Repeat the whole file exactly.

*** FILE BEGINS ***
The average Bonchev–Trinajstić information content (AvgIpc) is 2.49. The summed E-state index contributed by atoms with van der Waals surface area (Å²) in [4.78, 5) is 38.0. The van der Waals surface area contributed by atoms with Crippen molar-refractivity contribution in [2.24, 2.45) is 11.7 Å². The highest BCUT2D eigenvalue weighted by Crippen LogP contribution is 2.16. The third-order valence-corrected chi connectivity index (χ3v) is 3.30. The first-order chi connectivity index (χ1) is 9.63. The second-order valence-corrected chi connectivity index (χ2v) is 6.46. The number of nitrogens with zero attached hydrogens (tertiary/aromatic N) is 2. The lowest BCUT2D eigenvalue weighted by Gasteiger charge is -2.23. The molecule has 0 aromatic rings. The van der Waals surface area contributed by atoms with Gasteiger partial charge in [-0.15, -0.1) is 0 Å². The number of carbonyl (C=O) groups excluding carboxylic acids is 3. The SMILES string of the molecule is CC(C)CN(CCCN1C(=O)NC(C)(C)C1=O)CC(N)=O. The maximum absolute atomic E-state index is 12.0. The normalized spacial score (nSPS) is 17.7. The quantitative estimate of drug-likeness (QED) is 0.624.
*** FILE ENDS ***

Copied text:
The average Bonchev–Trinajstić information content (AvgIpc) is 2.49. The summed E-state index contributed by atoms with van der Waals surface area (Å²) in [4.78, 5) is 38.0. The van der Waals surface area contributed by atoms with Crippen molar-refractivity contribution in [2.24, 2.45) is 11.7 Å². The highest BCUT2D eigenvalue weighted by Crippen LogP contribution is 2.16. The third-order valence-corrected chi connectivity index (χ3v) is 3.30. The first-order chi connectivity index (χ1) is 9.63. The second-order valence-corrected chi connectivity index (χ2v) is 6.46. The number of nitrogens with zero attached hydrogens (tertiary/aromatic N) is 2. The lowest BCUT2D eigenvalue weighted by Gasteiger charge is -2.23. The molecule has 0 aromatic rings. The van der Waals surface area contributed by atoms with Gasteiger partial charge in [-0.15, -0.1) is 0 Å². The number of carbonyl (C=O) groups excluding carboxylic acids is 3. The SMILES string of the molecule is CC(C)CN(CCCN1C(=O)NC(C)(C)C1=O)CC(N)=O. The maximum absolute atomic E-state index is 12.0. The normalized spacial score (nSPS) is 17.7. The quantitative estimate of drug-likeness (QED) is 0.624.